Highland Park shooting suspect Robert Crimo threatened to 'kill everyone' in 2019 home incident: Police

Robert Crimo III is accused of using a rifle to gun down at least seven people and wounding dozens more during a Highland Park, Illinois July 4 parade

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Robert E. Crimo III, the suspected 21-year-old gunman accused of killing seven people and injuring many more during the Highland Park, Illinois Fourth of July parade threatened to "kill everyone" during a 2019 incident at his home that resulted in authorities confiscating a collection of knives.

Highland Park police officers responded to Crimo's home on Sept. 5, 2019 after he allegedly made threats, a police report said.  

Crimo told officers he was depressed three days earlier and had a history of drug use, the report said. He was not forthcoming to officers about what he actually said during his alleged threat and neither was his mother, Denise Pesina, police said. 

Crimo's father, Robert Crimo, told officers a collection of knives inside a bedroom stored in a tin can lunch box was his. He agreed to turn them over to authorities.

HIGHLAND PARK JULY 4TH SHOOTING SUSPECT'S PARENTS WERE ‘A PROBLEM,' SAYS FORMER COACH

Accused Highland Park gunman Robert E. Crimo III, 21, seen in first booking photo. Crimo allegedly made threats during a 2019 incident at his home in which a knife collection was temporarily seized by police. 

Accused Highland Park gunman Robert E. Crimo III, 21, seen in first booking photo. Crimo allegedly made threats during a 2019 incident at his home in which a knife collection was temporarily seized by police.  (Lake County Major Crime Task Force )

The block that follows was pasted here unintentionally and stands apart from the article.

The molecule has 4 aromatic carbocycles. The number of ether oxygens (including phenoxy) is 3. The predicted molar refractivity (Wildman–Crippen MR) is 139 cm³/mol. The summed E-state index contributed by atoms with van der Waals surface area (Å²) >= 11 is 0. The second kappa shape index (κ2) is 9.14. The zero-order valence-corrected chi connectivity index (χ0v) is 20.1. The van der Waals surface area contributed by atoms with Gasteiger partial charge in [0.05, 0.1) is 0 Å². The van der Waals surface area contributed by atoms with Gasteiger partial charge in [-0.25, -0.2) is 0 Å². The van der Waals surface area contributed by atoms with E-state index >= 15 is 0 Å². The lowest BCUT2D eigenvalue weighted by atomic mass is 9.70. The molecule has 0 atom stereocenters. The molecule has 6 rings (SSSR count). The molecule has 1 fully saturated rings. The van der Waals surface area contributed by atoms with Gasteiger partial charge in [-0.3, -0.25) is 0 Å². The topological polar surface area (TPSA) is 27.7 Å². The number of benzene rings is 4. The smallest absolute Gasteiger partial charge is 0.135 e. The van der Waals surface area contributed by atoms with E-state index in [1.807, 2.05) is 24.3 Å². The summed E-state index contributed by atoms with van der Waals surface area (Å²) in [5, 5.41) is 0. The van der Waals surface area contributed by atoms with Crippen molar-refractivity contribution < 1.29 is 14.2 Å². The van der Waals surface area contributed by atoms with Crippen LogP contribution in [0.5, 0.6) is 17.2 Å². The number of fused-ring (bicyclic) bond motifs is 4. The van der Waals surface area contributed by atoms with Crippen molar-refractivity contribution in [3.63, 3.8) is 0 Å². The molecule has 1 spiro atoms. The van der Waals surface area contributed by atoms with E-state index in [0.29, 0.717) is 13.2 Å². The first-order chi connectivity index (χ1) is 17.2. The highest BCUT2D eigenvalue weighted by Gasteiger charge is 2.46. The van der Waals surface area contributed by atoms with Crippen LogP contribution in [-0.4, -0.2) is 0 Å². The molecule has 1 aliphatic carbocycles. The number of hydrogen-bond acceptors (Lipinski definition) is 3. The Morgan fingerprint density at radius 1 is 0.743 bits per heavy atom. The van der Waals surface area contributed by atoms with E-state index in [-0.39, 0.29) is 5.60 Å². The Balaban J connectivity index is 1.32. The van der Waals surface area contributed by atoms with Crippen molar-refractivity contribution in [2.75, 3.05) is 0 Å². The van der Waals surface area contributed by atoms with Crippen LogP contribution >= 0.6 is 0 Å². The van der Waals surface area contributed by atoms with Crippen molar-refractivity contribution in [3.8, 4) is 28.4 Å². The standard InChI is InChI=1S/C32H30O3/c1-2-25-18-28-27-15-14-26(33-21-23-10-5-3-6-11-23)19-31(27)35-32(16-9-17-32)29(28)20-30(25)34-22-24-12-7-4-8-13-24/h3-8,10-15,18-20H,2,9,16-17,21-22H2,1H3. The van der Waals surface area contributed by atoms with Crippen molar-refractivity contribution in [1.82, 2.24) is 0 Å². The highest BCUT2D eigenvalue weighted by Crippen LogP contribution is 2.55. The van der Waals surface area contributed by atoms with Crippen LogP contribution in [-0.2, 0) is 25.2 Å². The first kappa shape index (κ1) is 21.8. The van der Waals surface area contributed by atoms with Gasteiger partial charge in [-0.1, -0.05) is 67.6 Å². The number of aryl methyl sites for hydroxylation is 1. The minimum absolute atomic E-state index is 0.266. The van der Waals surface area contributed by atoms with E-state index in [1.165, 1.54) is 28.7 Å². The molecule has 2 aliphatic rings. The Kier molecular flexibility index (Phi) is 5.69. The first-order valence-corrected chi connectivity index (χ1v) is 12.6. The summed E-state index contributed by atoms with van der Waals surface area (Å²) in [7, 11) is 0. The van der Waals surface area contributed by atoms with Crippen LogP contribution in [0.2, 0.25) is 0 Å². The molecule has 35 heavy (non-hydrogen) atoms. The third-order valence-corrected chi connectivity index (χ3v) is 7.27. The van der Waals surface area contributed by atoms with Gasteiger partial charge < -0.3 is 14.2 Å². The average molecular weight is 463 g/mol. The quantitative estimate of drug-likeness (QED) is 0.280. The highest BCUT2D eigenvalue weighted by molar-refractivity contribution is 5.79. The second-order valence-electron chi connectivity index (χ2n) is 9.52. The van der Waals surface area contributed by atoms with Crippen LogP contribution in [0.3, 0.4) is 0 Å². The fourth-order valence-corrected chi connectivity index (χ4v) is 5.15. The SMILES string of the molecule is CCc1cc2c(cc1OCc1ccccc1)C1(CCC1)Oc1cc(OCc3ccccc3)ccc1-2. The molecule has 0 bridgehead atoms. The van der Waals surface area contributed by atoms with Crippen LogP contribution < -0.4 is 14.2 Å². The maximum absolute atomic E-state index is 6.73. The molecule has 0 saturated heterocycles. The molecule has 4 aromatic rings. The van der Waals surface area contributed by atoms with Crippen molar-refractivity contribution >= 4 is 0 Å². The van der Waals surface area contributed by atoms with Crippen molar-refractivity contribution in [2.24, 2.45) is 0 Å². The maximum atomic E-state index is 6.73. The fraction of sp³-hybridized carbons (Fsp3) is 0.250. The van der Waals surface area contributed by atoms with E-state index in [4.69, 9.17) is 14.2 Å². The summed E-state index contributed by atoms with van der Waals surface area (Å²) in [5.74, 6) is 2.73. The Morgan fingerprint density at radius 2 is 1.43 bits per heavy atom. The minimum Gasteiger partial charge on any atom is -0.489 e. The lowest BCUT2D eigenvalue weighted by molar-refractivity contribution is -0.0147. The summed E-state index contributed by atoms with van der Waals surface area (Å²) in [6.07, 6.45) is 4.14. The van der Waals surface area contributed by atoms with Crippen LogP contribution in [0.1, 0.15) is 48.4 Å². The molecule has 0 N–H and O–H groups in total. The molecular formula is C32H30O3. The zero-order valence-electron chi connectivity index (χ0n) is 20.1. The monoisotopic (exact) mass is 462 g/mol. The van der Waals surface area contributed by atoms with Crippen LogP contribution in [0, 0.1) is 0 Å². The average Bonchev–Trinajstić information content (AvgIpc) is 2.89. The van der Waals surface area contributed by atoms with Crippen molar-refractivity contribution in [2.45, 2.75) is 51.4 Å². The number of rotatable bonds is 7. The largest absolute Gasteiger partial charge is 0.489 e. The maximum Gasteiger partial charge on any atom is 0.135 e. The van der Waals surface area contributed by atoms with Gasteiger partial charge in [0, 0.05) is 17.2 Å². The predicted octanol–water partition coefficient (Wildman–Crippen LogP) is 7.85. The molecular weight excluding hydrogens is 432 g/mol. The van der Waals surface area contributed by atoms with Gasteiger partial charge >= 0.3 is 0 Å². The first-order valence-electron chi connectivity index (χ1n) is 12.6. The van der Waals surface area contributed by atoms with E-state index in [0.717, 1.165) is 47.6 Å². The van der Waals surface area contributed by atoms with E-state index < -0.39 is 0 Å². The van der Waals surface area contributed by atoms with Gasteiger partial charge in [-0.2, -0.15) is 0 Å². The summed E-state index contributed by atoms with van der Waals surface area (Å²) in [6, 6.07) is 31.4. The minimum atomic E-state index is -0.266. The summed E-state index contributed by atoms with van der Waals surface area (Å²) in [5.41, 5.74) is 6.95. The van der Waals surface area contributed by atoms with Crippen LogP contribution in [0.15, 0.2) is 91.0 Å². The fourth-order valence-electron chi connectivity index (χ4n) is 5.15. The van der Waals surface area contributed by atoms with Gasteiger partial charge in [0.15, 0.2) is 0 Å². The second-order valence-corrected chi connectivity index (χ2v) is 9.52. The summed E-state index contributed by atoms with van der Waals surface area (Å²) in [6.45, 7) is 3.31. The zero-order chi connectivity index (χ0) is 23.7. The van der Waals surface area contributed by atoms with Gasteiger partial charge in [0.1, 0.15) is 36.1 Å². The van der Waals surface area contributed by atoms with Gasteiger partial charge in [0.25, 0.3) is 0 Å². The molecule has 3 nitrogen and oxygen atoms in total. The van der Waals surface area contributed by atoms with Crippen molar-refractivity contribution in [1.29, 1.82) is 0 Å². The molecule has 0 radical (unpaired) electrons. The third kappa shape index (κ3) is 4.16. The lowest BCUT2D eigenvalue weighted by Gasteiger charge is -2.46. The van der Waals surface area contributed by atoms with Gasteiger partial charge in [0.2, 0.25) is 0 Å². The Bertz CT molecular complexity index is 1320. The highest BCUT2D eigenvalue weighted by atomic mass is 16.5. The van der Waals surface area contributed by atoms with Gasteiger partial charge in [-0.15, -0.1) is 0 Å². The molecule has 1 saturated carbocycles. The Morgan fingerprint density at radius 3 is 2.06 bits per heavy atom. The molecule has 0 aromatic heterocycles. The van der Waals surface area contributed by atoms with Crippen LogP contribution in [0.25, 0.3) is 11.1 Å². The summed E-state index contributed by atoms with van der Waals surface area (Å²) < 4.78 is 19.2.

Also confiscated were a 12-inch dagger and a 24-inch Samurai blade stored in the younger's Crimo's bedroom closet. 

"Robert E. Crimo III was asked if he let like [sic] harming himself or other with Robert answering No," the police report said. 

Pesina said that she would contact the Illinois Department of Children and Family Services for referral assistance. The knives were eventually returned to Crimo's father. 

Crimo III allegedly climbed on a roof above Monday's parade route and opened fire on spectators, killing at least seven and injuring dozens. 

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Despite two police visits to the family’s home in 2019, one involving a threat of suicide and the alleged threat to kill his family, the elder Crimo signed an affidavit that allowed his then-19-year-old son to apply for a state Firearms Ownership ID card, or FOID.

FOID cards are mandatory for Illinois residents who wish to legally own firearms, and applicants under the age of 21 must also submit a parent’s written and notarized consent to apply.

Fox News' Mike Ruiz contributed to this report.